HEALTH CARE BRIEFING: Warren Bid on Cancer Drug Patents Rebuked

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An effort by Sen. Elizabeth Warren (D-Mass.), other lawmakers, and advocacy groups to force the government to green-light production of a cancer drug by third-party manufacturers is meeting stiff opposition from nearly 100 interest groups and individuals.

President Joe Biden’s Health and Human Services Department should flat-out reject a plea for the government to grant so-called “march-in rights” for patents on the prostate cancer drug Xtandi, the Bayh-Dole Coalition and other individuals and interest groups said in a letter to HHS Secretary Xavier Becerra. Similar requests for march-in rights were rejected several times during the Obama administration, according to the letter.

A trustee of the Dana-Farber Cancer Institute and others petitioners have asked the HHS to license Xtandi patents for outside companies to produce copycats of the drug in attempt to lower prices, an effort that gained the support of Warren, along with Sen. Angus King (I-Maine) and Rep. Lloyd Doggett (D-Texas).

The Bayh-Dole Act’s march-in rights allow the government to license a private company’s patents to outside entities if the government helped funding the invention’s research and development.

But the law is “not a magic panacea to suddenly lower drug prices,” said Joe Allen, the Bayh-Dole Coalition’s executive director and a former Senate Judiciary Committee staff member during passage of the law, in an interview. The Bayh-Dole coalition is a organization composed of drug industry groups, university entities, and other organizations.

Medivation, acquired by Pfizer, was joined in developing the drug by Astellas. Astellas is considered the drug’s owner.

Citing findings from Knowledge Ecology International, Warren’s February letter to the HHS said that Xtandi’s average U.S. wholesale price was $130 while a 40mg capsule in Japan was priced a little over $20. Read more from Ian Lopez.

The Coronavirus Pandemic

Health Worker Vaccine Mandate Stays Intact as Pandemic Recedes: The vaccine mandate for health-care workers will likely remain firm even as other cornerstones of Biden’s pandemic response dissolve with the administration’s messaging that the U.S. is in a new phase of the pandemic. The mandate requires health-care workers at facilities paid by Medicare and Medicaid to be fully vaccinated or they risk loss of funding. It was written at the peak of the delta variant surge. The Supreme Court ruled in favor of the Medicare agency’s mandate as the omicron variant ripped through the U.S. health-care system. Read more from Allie Reed.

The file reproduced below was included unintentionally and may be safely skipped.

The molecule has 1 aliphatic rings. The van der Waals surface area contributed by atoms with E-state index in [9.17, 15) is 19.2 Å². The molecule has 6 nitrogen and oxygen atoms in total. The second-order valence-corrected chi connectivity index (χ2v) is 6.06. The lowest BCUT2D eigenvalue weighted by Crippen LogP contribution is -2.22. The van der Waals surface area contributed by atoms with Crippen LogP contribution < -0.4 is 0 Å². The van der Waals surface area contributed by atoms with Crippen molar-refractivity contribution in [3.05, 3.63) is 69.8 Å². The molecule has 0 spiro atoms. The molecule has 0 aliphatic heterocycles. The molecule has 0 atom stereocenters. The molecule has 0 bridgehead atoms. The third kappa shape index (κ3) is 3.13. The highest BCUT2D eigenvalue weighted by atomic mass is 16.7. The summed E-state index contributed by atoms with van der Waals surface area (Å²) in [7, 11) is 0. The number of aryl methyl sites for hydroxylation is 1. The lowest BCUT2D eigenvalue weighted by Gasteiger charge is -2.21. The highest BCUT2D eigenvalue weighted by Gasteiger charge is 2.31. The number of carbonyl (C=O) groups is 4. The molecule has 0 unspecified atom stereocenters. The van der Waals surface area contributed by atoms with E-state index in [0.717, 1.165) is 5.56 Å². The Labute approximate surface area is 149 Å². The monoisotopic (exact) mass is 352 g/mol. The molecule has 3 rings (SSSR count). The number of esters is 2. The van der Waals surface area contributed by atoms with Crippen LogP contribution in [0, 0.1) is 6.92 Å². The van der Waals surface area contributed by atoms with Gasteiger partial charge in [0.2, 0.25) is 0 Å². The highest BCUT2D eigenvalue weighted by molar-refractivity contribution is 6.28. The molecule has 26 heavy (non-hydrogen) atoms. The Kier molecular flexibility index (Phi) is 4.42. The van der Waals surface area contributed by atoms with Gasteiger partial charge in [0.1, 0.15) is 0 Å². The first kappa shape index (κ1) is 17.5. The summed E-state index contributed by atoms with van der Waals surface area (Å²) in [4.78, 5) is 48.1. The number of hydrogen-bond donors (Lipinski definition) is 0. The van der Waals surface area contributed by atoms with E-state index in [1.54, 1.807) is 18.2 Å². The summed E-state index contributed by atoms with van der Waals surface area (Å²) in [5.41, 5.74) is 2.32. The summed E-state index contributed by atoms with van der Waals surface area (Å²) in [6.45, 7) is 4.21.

U.S. Covid-19 Infections Likely to Rise Again, Fauci Says: A likely rise in U.S. Covid-19 cases probably won’t amount to a full-scale surge or prompt a renewal of widespread restrictions, one of Biden’s top advisers said. “The bottom line is we likely will see an uptick in cases, as we’ve seen in the European countries, particularly the U.K.,” Anthony Fauci, Biden’s chief medical adviser, said on ABC’s “This Week” on Sunday. “Hopefully we won’t see a surge. I don’t think we will.”

The BA.2 subvariant of omicron is driving up cases in Europe and Asia, notably in Hong Kong, and now accounts for about 30% of infections in the U.S, where indoor-mask and vaccine requirements have largely been rolled back. Read more from Ian Fisher.

mRNA Shots Blocked Worst Outcomes, CDC Says: mRNA vaccines were highly effective at preventing people from suffering the most severe outcomes from Covid-19 even as infectious new coronavirus variants spread, a U.S. study found. Receiving two or three doses of a vaccine made by either Moderna or partners Pfizer and BioNTech led to a 90% reduction in the risk of needing to be put on a ventilator or death due to Covid-19, according to a study published by the Centers for Disease Control and Prevention on Friday. Read more from Fiona Rutherford.

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What Else to Know Today

Experian, Equifax, TransUnion to Cut Most Medical Debt Reports: Experian, Equifax, and TransUnion said they will remove more than 70% of existing medical debt entries from credit reports, getting ahead of a review of the issue by federal regulators. Beginning July 1, the three consumer credit bureaus will remove all medical debt that had been repaid. They will stop reporting in-collection balances under $500 starting in 2023. The companies also will extend the time period before medical debt is added to a credit report from six months to one year, they said in a joint statement Friday. That would give consumers more time to repay debts before their credit reports are affected, they said. Read more from Evan Weinberger.

  • Biden praised the credit reporting firms for the move, Alisa Parenti reports. Biden said in a tweet it’s “a step in the right direction” thanks to pressure from the Consumer Financial Protection Bureau.

Russian IP Animus Fuels Risk, Uncertainty as Firms Recalibrate: Western entities trying to protect everything from drug patents to trademarks in Russia worry IP protection there may become unfeasible as instability increases over Moscow’s war in Ukraine. Russia’s response to sanctions was to say that intellectual property of companies from countries it deems unfriendly won’t get protected. As a result, Russia could become awash with counterfeits that also could be exported to other markets, attorneys say. Read more from Kyle Jahner.

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To contact the reporter on this story: Michaela Ross in Washington at

To contact the editors responsible for this story: Giuseppe Macri at; Loren Duggan at

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